Los Angeles and Rancho Cucamonga to get North America’s first electric fire trucks – San Bernardino Sun

Los Angeles and Rancho Cucamonga will get the first electric fire trucks in all of North America, with LA intending to install them in Hollywood this year, and Rancho aiming to install them in a new fire hall that is slated to open. at the end of 2023.

“This will be the future of firefighting,” said Deputy Chief Wade White of the Los Angeles Fire Department.

They will be produced by Austrian manufacturer Rosenbauer and will be the first trucks to incorporate a fully electric transmission.

Still, each will come with a small diesel engine, just in case.

Currently there are only three such fire trucks – the model is called Revolutionary Technology – in the world. One is in Berlin, another in Amsterdam and Dubai has the third.

The base cost of a Rosenbauer RT is $ 900,000. With the extra bells and whistles the two Southern California fire departments want, their electric fire trucks will each cost just under $ 1.3 million.

The design of the fire truck will attract the attention of viewers.

From the front, the truck retains the traditional look. But seen from the side, it could be confused with a city bus. Los Angeles will showcase the agency’s traditional red coat of paint, while Rancho Cucamonga’s will be white like the rest of the city’s fleet.

While standard trucks typically operate their gear and gear on racks exposed on the sides of the truck, the RT’s equipment sits inside compartments that can close while driving, making the truck appear larger. .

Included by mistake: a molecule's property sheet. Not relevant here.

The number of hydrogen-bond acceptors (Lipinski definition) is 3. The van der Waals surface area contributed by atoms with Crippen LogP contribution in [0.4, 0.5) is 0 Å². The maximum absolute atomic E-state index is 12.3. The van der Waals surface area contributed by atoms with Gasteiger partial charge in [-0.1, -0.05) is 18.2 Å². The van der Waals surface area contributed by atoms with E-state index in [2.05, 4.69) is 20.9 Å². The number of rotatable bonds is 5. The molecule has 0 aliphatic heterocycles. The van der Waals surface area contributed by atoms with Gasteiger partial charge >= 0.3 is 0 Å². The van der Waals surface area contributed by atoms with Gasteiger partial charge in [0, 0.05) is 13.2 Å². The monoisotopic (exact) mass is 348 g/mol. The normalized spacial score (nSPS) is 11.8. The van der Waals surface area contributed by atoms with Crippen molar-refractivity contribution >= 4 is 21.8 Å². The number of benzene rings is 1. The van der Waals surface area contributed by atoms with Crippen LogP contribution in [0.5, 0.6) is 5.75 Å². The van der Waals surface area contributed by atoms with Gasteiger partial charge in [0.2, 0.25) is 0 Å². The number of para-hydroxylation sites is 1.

A few members of the Rancho Cucamonga Fire District traveled to Berlin to test the truck on streets much narrower than those in the United States. Still, the truck performs surprisingly well in tough situations, said Rancho Cucamonga Fire Chief Mike McCliman.

In December 2020, Rosenbauer brought an RT truck to Dodger Stadium for the Los Angeles Fire Department.

“We have to drive it and kick the tires,” White said. “The Hollywood Hills are narrow and with the tight turning radius (the truck) will be perfect for navigating the area.”

It remains to be seen if the RT will have any drawbacks compared to a standard truck, McCliman said. How will the truck react on different terrains, in wild areas, in urban and metropolitan areas?

Each RT will be adapted to the departments. This allows for almost identical replication of equipment and pipe placement.

“Our team will not have to adapt to a new setup,” said McCliman.

The two built-in batteries can be recharged quickly. The integrated range extender, the small diesel engine that powers a large generator, allows the truck to extend its electric range and pumping operations. The trucks will have 33 gallon diesel tanks.

In Berlin, McCliman said, the truck pumped on electricity for over an hour, drawing water from the canals without the range extender triggering.

“We would be electric pretty much all the time (at Rancho Cucamonga),” McCliman said.

When the truck stops, the engine is automatically deactivated, while the lighting and equipment remain powered by the batteries. This reduces the noise level, which is particularly beneficial at the scene of an emergency where crews need to concentrate.

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